I took the lead of the rest of the group to get the inside track around a corner. About half a mile to go. One of the Sunderland Harriers passed me, so I increased my pace to latch onto him. I’d get him on the sprint. The home straight was about 300m long, slightly downhill on pretty firm ground. Perfect for the speedsters.

img_3805I maintained good focus as we ran alongside each other, ready to react if he kicked. Then I kicked and overtook him, ready to kick again when he came back at me. 100m to go. He dropped back. I kept going, extending the difference between us. I even felt comfortable enough to take a couple of looks behind me to make sure no one else was coming up behind me as I approached the line, hearing the reassuring beep of my ankle chip registering as I stepped onto the timing mat, telling me it hadn’t come off in the mud.

img_3802At last, a championship race that I was proud of. I’d loved it. It was tough and not everyone managed to get around without becoming more acquainted with the mud than they would have wanted! I shook hands with the Sunderland Harrier as I sat down next to him to take off my timing chip, met my team mates and then headed back to the tent as I knew the rest of the club members would have been wanting to make a sharp exit. We still made sure we did a cool down run. Sitting on the coach for an hour and a half would have been a disaster if we hadn’t done so.

When the results came out, I was a little disappointed with my position in the field. 359th out of 584 in 58:15. A much smaller field than in previous years. Possibly higher quality? Who knows? There were a couple of runners ahead of me that I would normally expect to beat. Then again, there were some runners behind me who would normally beat me. I didn’t feel like I had taken it too easy, but it’s an indication I need to work harder in training to improve.

Next up is the Harrier League and then the Nationals at the end of February in Nottingham.

Harrier League Cross-Country – Aykley Heads – 23rd November 2019

After almost two months since the last fixture, with two events cancelled due to heavy rain flooding the venues’ parking facilities, the Harrier League was able to reconvene at Aykley Heads after, ironically, about 36 hours of incessant rain which was forecast to continue throughout the day. The amount of water that has come down from the sky during the Autumn so far meant that it was always going to be a tad wet underfoot and will be for the rest of the season. Combining this with one of the tougher courses on the calendar was going to make for an interesting day.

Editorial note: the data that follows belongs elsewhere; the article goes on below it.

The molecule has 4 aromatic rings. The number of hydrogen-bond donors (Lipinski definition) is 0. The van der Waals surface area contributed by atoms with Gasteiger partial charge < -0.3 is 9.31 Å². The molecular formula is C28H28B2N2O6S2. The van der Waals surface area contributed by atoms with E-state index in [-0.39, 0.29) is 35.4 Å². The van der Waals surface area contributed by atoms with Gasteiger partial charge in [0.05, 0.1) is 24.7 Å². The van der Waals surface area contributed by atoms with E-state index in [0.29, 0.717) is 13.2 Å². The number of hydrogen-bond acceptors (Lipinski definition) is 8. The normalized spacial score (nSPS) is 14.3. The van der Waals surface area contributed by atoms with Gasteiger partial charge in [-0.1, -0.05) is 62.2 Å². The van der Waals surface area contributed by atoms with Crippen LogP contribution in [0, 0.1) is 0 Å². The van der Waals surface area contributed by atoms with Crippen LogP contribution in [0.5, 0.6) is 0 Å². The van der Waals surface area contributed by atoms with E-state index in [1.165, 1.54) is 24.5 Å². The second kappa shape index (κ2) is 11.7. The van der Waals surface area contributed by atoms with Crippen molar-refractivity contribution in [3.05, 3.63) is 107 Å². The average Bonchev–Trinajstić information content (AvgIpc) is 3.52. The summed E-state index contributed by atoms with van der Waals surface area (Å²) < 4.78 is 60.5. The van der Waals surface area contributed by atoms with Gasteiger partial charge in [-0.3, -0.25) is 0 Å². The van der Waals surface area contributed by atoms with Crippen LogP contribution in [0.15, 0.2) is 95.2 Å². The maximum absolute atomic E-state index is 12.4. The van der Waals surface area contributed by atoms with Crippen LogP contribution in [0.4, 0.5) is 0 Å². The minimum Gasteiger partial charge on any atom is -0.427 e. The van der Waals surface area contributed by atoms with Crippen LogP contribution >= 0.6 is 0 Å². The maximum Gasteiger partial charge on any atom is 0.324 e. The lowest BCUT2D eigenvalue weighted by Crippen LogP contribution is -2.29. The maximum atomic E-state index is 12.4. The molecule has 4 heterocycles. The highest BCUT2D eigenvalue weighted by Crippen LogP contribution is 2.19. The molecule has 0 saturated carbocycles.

If we had thought the grey skies and wet weather were going to deter the hardened cross-country runners of the Northeast, we would have been wrong, with good-sized fields across all the junior age groups and seniors/vets races. Some excellent performances from those Gosforth athletes in green and white are great reward for the hard work put in by both athletes and coaches, not forgetting the parents as well, who were out supporting in wellies and waterproofs around the course.

Junior Teams

Taking just the junior results and ranks that are published, and applying a Sherman Cup / Davison Shield style totting up of club positions from the season so far, Gosforth are top of the leader board by quite a way, ahead of Gateshead and Durham City Harriers in equal second. Equal to performance in importance, is participation. Being able to field a full team in every age group is something that very few clubs are able to do.

Watching the juniors sliding and sometimes slipping over around the course showed how tough the conditions were even at the start of the day. And with every race, they were getting worse. After a really good performance by the Gosforth ladies with a seventh placed-finish in Division 1, it was time for the men’s start. Due to various injuries, other events happening over the same weekend and general unavailability, we were a smaller crew than normal – just eleven of us. With six to count, it was important that every single teammate stepped up and put in a performance.